Ethan: Yeah, well there are some very exciting projects that we cannot yet talk about because they’re not out yet, some of them aren’t out for a few years. But one thing I think we can talk about is a very exciting project coming out, at Christmas, it’s called Bumblebee, and it’s a really incredible new fresh take on the Transformer. And so obviously we’re sound designing the main character, Bumblebee for that film. So again, it’s fun to do a film where the sound is a character.
Finally, then: what would you most like audiences to take away from your work on A Quiet Place and your work in general?
Ethan: Well, I think one of the big things that we would like people to take away is that it’s interesting when we talk to people about the work that we do. So many people in the world just assume that all of the sounds that you hear when you go to a movie somehow just all happens when they’re shooting the movie, when in fact the opposite is true.
Many times when we start working on movies, we basically build the whole world moment-by-moment, sound by sound from the ground up, so it’s kind of a real tapestry that we weave together to create this experience that can be visceral and engaging. It’s something that’s painstakingly created from scratch as opposed to just somehow happening on its own.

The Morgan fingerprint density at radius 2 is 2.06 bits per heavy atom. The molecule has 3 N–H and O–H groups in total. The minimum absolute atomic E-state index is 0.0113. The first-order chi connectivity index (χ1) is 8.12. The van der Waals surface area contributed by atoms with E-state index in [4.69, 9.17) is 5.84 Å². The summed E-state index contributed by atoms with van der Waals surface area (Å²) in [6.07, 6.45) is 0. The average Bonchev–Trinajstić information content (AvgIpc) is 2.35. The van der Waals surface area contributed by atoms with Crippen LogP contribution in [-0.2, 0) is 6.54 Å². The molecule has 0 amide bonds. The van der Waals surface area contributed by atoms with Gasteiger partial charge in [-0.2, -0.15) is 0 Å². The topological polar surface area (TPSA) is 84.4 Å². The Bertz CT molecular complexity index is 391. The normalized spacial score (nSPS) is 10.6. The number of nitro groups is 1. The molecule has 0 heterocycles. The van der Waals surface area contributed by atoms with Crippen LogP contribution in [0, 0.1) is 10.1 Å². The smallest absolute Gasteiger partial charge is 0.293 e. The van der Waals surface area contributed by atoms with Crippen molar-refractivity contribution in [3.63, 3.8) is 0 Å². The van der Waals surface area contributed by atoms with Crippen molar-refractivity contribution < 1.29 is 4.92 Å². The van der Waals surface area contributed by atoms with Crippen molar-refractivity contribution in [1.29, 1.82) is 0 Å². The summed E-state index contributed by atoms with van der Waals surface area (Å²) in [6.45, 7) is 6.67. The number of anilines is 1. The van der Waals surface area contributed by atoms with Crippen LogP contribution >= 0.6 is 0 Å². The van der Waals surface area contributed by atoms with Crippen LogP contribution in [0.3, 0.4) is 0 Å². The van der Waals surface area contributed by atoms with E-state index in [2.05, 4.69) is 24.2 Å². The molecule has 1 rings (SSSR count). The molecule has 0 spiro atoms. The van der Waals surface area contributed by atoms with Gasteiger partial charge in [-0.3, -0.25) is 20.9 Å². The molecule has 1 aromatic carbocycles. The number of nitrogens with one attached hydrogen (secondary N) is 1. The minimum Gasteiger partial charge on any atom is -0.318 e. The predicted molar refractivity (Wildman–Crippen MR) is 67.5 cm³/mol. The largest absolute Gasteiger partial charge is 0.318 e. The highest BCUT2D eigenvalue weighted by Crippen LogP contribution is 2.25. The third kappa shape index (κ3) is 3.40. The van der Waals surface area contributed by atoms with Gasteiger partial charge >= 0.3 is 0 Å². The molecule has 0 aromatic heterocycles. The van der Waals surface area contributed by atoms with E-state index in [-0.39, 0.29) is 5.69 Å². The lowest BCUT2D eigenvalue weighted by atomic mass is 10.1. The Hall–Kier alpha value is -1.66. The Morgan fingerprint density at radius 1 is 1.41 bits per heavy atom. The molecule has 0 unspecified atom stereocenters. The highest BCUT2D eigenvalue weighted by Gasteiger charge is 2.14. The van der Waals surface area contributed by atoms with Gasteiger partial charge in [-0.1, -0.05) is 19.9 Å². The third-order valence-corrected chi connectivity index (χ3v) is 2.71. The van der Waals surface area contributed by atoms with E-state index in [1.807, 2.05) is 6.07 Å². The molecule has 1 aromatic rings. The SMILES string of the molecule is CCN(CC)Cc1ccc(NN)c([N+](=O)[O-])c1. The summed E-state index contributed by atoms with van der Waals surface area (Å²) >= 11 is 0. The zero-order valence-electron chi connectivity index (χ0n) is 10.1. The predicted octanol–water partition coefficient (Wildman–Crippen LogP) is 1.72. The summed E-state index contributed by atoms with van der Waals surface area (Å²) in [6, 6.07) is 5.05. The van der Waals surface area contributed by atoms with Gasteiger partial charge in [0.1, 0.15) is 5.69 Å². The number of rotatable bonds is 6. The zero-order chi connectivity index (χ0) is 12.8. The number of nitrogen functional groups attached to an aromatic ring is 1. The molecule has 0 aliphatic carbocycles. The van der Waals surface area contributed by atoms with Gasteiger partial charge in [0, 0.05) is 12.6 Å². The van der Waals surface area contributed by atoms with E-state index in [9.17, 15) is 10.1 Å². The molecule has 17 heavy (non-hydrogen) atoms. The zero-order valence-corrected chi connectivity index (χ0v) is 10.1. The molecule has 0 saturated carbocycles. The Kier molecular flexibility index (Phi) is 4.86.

Erik: We use two senses to experience a film, we use our site and we use our hearing. For us, a sound is half of the experience. I think Walter Murch, the famed picture editor, and sound designer, but it really beautifully when he said that sound comes in through the back door – visuals come in through the front door, sound comes in through the back door, meaning that sound works really powerfully on a subliminal level, where an audience won’t necessarily be conscious of how they’re being manipulated. In a sense, as a sound designer, you can kind of become an emotional puppet master. A movie like A Quiet Place was really just a thrill to be involved with because we really could use sound to its full potential.
Erik Aadahl and Ethan Van der Ryn, thank you very much!
Adopted from: www.flickeringmyth.com